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ISIS ‘Beatle’ Case Goes to the Jury in Virginia

The Albert V. Bryan Federal Courthouse in Alexandria, Virginia, where alleged ISIS 'Beatle' El Shafee Elsheikh is on trial SAUL LOEB AFP/File

A jury began deliberations Wednesday in the trial of El Shafee Elsheikh, a former British national who went to Syria to join ISIS and allegedly became a member of the notorious kidnap-and-murder cell known as the "Beatles."

Wrapping up the government's case, prosecutor Raj Parekh said it had been proven "beyond any shadow of a doubt" that Elsheikh was one of the hostage-takers dubbed the "Beatles" by their captives because of their British accents.

Defense attorney Nina Ginsberg countered that while the 33-year-old Elsheikh may indeed have been an ISIS militant, prosecutors had not proved he actually was a "Beatle."

Elsheikh, who was stripped of his citizenship by Britain, is charged with the murders of American journalists James Foley and Steven Sotloff and relief workers Kayla Mueller and Peter Kassig, AFP reported.

He and the other "Beatles" are suspected of involvement in the kidnapping in Syria of some 20 other journalists and relief workers from Europe, Russia and Japan.

The question of identification hung heavy over Elsheikh's two-week trial in a US District Court in Alexandria, Virginia.

"There is no forensic evidence linking Mr Elsheikh to any of the locations where the hostages were held," Ginsberg said.

She noted that none of the 10 former European and Syrian hostages who testified about their harrowing treatment was asked to identify the defendant in court.

"Mr Elsheikh was not identified in this courtroom by any of the former hostages," Ginsberg said. "What people would probably call the white elephant in this room."

She said the "Beatles" were responsible for "brutal" and "loathsome" acts but insisted Elsheikh was not one of them.

"You may find him guilty of providing material support to a terrorist organization," Ginsberg said, one of the charges Elsheikh is facing.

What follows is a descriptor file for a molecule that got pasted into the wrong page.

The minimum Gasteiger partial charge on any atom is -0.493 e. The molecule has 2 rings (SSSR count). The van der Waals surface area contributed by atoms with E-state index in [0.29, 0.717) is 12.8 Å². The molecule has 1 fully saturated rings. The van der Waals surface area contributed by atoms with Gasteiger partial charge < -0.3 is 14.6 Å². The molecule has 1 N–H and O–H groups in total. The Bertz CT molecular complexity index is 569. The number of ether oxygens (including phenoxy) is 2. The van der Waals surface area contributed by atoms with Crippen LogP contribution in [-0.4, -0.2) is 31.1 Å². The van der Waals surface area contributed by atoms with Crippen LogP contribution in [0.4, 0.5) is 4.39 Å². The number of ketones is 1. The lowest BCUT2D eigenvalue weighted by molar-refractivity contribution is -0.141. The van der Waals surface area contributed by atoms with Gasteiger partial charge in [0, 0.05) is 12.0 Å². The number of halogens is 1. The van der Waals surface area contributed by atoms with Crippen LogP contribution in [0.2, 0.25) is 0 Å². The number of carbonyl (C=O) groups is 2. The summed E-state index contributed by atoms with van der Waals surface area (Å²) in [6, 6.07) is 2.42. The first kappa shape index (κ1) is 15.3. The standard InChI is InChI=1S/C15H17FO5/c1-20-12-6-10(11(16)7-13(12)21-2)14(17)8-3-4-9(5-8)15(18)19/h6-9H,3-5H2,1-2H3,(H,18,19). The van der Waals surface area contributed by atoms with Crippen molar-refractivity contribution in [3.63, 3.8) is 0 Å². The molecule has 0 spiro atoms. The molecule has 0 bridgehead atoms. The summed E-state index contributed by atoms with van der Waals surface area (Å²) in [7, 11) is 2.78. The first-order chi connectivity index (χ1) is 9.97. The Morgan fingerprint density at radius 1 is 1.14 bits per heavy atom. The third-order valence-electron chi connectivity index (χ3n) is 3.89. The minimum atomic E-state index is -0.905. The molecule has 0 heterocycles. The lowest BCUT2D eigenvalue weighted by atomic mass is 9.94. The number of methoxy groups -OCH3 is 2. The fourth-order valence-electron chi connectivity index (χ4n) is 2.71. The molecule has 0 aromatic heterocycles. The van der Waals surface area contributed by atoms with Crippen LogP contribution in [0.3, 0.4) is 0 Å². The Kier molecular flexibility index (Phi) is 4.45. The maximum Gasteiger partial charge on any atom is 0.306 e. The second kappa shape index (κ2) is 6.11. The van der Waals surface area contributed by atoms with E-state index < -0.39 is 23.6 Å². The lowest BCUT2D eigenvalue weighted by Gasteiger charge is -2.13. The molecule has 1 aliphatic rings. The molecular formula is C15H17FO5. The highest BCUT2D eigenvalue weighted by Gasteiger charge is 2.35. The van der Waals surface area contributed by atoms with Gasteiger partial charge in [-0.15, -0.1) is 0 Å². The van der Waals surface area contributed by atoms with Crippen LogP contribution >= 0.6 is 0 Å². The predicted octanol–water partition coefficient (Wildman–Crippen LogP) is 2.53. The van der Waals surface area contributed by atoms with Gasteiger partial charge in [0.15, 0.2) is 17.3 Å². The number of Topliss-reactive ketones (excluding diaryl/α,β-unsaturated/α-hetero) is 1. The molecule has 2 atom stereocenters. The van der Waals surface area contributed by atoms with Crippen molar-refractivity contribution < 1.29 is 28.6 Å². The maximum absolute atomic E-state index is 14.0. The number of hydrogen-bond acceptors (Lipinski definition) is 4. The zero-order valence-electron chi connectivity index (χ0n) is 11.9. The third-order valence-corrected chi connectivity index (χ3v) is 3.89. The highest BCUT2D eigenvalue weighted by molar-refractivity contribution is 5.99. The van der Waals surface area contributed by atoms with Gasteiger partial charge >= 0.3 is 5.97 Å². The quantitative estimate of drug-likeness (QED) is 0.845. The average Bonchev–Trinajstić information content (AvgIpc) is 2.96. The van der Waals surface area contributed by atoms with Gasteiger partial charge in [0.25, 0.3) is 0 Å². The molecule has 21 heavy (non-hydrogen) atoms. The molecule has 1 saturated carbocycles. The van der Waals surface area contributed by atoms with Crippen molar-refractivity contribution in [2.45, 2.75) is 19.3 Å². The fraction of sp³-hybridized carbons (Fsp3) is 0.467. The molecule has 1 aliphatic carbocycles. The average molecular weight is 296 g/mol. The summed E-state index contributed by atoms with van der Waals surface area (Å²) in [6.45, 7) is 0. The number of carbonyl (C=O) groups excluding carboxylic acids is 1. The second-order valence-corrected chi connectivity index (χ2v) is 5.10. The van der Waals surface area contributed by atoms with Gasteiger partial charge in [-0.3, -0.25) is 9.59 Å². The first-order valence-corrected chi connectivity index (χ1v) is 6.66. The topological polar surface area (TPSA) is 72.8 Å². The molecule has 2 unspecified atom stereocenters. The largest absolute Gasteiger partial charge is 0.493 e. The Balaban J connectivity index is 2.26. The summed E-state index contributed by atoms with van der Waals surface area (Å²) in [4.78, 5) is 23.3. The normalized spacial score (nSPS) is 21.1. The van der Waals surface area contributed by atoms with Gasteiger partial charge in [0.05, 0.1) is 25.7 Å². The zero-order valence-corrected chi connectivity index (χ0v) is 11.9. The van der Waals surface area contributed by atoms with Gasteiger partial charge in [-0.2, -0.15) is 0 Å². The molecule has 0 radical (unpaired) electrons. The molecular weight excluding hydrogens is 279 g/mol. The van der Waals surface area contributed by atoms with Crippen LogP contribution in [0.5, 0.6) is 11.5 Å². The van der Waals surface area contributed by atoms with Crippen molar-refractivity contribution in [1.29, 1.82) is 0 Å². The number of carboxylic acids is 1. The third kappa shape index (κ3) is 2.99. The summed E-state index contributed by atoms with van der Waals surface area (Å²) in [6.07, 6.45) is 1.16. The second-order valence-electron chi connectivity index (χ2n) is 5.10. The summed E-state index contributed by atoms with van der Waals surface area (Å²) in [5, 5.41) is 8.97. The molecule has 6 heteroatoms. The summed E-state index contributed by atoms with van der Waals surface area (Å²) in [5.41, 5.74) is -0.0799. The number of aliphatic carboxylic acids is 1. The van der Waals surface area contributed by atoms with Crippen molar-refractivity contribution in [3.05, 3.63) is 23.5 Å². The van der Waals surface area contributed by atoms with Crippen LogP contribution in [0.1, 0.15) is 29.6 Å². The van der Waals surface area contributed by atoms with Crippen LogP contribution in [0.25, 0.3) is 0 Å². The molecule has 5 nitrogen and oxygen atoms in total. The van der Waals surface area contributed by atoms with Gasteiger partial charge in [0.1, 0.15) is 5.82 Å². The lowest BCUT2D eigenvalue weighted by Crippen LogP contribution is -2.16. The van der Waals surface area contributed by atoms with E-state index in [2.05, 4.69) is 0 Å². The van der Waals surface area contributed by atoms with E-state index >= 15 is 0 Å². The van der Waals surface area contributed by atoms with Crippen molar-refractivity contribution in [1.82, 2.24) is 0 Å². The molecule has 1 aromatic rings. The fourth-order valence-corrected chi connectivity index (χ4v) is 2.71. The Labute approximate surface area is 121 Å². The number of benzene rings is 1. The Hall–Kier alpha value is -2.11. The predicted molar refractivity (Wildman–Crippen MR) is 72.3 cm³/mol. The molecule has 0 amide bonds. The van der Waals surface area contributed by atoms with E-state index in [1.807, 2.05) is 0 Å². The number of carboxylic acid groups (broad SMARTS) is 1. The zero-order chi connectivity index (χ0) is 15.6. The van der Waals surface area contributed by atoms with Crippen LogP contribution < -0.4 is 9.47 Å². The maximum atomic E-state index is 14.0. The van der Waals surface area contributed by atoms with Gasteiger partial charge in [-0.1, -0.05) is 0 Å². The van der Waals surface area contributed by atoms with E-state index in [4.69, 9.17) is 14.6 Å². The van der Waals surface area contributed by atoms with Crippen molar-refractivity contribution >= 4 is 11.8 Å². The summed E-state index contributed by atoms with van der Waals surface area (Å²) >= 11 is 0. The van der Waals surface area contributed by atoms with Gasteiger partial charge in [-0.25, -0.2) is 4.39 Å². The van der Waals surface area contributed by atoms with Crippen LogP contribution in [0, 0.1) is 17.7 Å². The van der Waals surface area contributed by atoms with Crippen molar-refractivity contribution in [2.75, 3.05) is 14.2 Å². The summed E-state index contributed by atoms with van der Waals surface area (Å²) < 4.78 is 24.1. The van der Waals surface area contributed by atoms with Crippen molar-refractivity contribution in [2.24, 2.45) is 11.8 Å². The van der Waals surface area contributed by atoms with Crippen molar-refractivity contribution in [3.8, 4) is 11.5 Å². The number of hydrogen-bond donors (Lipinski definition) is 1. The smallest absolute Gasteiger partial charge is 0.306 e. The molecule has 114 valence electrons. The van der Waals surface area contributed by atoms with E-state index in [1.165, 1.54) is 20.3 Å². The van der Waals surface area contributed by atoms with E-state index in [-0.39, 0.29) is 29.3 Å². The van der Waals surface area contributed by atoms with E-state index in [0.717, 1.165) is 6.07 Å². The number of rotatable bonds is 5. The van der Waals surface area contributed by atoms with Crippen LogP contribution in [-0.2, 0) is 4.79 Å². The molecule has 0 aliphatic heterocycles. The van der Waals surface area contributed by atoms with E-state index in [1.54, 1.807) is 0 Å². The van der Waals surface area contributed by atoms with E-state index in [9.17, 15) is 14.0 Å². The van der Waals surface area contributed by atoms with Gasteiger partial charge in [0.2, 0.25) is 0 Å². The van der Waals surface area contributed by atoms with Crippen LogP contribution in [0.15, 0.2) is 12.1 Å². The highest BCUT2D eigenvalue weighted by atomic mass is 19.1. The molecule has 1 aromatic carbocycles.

"But for the other counts you must find that he was a member of the 'Beatles,'" she said. "We submit you can't."

Parekh, the assistant US attorney, said that on the contrary, the government had "proved beyond any shadow of a doubt that Elsheikh is one of the ISIS 'Beatles.'"

"He brazenly told you so himself," Parekh said in a reference to media interviews played for the 12-person jury during which Elsheikh described his interactions with the hostages.

The interviews with Western media outlets were conducted after Elsheikh and another former British national, Alexanda Amon Kotey, were captured by a Kurdish militia in Syria in January 2018.

They were handed over to US forces in Iraq and flown to the United States in 2020 to face charges of hostage-taking, conspiracy to murder US citizens and supporting a terrorist organization.

Kotey pleaded guilty in September 2021 and is facing life in prison.

In the interviews, Elsheikh made admissions about taking email addresses and proof of life questions from the hostages and to even physically beating them.

Ginsberg said Elsheikh was a "broken man" at that time and only did so to avoid being sent to Iraq, where he would have faced a summary trial and execution.

He wanted to be sent to Britain or the United States "where he could get a fair trial," she said.

Foley, Sotloff and Kassig were beheaded by Mohamed Emwazi, known as "Jihadi John," and videos of their deaths were released by ISIS for propaganda purposes.

Mueller was initially held by the "Beatles" but then was turned over to ISISleader Abu Bakr al-Baghdadi, who reportedly raped her repeatedly.

ISIS announced Mueller's death in February 2015 and said she was killed in a Jordanian airstrike, a claim that was disputed by US authorities.

Baghdadi died during a US special forces raid in 2019. Emwazi was killed by a US drone in Syria in 2015.

In his closing argument, Parekh told the jury the government had proved that Elsheikh, Kotey and Emwazi "grew up together, radicalized together, fought as high-ranking ISIS fighters together and tortured and terrorized hostages together."

"What these horrific crimes left behind is a legacy of brutal killings and shattered families," he said, asking the jury to deliver a verdict of guilty on all counts.

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